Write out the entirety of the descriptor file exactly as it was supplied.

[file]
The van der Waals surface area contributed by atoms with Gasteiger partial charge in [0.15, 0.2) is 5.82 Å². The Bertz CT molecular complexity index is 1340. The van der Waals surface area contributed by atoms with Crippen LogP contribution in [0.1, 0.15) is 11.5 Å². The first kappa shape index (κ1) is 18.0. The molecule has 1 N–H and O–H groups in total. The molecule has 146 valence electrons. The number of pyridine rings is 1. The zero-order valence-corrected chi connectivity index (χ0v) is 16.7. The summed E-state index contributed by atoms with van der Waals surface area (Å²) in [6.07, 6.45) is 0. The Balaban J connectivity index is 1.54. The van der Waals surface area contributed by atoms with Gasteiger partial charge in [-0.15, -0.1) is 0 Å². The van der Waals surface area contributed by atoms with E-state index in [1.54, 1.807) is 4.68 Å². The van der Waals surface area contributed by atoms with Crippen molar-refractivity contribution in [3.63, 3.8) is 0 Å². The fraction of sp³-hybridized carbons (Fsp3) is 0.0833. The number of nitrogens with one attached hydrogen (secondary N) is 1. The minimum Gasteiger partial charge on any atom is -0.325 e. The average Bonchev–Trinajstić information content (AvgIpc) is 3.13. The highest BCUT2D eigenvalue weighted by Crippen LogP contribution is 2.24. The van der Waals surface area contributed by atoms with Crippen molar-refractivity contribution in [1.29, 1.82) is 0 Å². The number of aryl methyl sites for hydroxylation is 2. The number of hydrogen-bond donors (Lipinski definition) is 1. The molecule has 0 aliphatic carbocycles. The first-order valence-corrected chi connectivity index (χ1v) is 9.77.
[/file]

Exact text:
The van der Waals surface area contributed by atoms with Gasteiger partial charge in [0.15, 0.2) is 5.82 Å². The Bertz CT molecular complexity index is 1340. The van der Waals surface area contributed by atoms with Crippen LogP contribution in [0.1, 0.15) is 11.5 Å². The first kappa shape index (κ1) is 18.0. The molecule has 1 N–H and O–H groups in total. The molecule has 146 valence electrons. The number of pyridine rings is 1. The zero-order valence-corrected chi connectivity index (χ0v) is 16.7. The summed E-state index contributed by atoms with van der Waals surface area (Å²) in [6.07, 6.45) is 0. The Balaban J connectivity index is 1.54. The van der Waals surface area contributed by atoms with Gasteiger partial charge in [-0.15, -0.1) is 0 Å². The van der Waals surface area contributed by atoms with E-state index in [1.54, 1.807) is 4.68 Å². The van der Waals surface area contributed by atoms with Crippen molar-refractivity contribution in [3.63, 3.8) is 0 Å². The fraction of sp³-hybridized carbons (Fsp3) is 0.0833. The number of nitrogens with one attached hydrogen (secondary N) is 1. The minimum Gasteiger partial charge on any atom is -0.325 e. The average Bonchev–Trinajstić information content (AvgIpc) is 3.13. The highest BCUT2D eigenvalue weighted by Crippen LogP contribution is 2.24. The van der Waals surface area contributed by atoms with Crippen molar-refractivity contribution in [1.29, 1.82) is 0 Å². The number of aryl methyl sites for hydroxylation is 2. The number of hydrogen-bond donors (Lipinski definition) is 1. The molecule has 0 aliphatic carbocycles. The first-order valence-corrected chi connectivity index (χ1v) is 9.77.